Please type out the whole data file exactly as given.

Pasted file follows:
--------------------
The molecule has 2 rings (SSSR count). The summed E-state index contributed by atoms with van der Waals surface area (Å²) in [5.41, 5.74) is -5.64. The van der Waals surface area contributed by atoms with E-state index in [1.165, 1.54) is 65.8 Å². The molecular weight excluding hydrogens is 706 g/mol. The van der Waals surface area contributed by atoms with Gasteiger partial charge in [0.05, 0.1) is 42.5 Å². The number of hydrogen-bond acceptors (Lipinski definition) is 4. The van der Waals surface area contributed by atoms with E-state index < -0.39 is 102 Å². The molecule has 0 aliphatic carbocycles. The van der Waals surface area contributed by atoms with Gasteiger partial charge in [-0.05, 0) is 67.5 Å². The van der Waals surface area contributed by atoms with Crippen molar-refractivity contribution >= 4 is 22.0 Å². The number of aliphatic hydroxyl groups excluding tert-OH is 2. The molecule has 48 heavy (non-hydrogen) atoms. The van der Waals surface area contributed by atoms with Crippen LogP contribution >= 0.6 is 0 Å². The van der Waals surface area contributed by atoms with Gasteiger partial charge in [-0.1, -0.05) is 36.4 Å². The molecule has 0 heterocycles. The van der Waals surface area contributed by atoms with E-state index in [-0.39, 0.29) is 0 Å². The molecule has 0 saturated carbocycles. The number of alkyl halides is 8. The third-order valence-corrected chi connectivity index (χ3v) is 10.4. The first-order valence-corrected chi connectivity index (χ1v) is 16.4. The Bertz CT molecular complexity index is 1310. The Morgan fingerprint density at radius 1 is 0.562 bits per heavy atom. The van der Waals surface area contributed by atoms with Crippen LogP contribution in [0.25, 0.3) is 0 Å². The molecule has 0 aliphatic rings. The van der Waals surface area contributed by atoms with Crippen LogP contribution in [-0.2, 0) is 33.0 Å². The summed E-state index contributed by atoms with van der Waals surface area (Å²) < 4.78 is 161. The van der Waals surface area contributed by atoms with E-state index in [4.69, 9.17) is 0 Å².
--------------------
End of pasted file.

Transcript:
The molecule has 2 rings (SSSR count). The summed E-state index contributed by atoms with van der Waals surface area (Å²) in [5.41, 5.74) is -5.64. The van der Waals surface area contributed by atoms with E-state index in [1.165, 1.54) is 65.8 Å². The molecular weight excluding hydrogens is 706 g/mol. The van der Waals surface area contributed by atoms with Gasteiger partial charge in [0.05, 0.1) is 42.5 Å². The number of hydrogen-bond acceptors (Lipinski definition) is 4. The van der Waals surface area contributed by atoms with E-state index < -0.39 is 102 Å². The molecule has 0 aliphatic carbocycles. The van der Waals surface area contributed by atoms with Gasteiger partial charge in [-0.05, 0) is 67.5 Å². The van der Waals surface area contributed by atoms with Crippen molar-refractivity contribution >= 4 is 22.0 Å². The number of aliphatic hydroxyl groups excluding tert-OH is 2. The molecule has 48 heavy (non-hydrogen) atoms. The van der Waals surface area contributed by atoms with Crippen LogP contribution >= 0.6 is 0 Å². The van der Waals surface area contributed by atoms with Gasteiger partial charge in [-0.1, -0.05) is 36.4 Å². The molecule has 0 heterocycles. The van der Waals surface area contributed by atoms with E-state index in [-0.39, 0.29) is 0 Å². The molecule has 0 saturated carbocycles. The number of alkyl halides is 8. The third-order valence-corrected chi connectivity index (χ3v) is 10.4. The first-order valence-corrected chi connectivity index (χ1v) is 16.4. The Bertz CT molecular complexity index is 1310. The Morgan fingerprint density at radius 1 is 0.562 bits per heavy atom. The van der Waals surface area contributed by atoms with Crippen LogP contribution in [0.25, 0.3) is 0 Å². The molecule has 0 aliphatic rings. The van der Waals surface area contributed by atoms with Crippen LogP contribution in [-0.2, 0) is 33.0 Å². The summed E-state index contributed by atoms with van der Waals surface area (Å²) < 4.78 is 161. The van der Waals surface area contributed by atoms with E-state index in [4.69, 9.17) is 0 Å².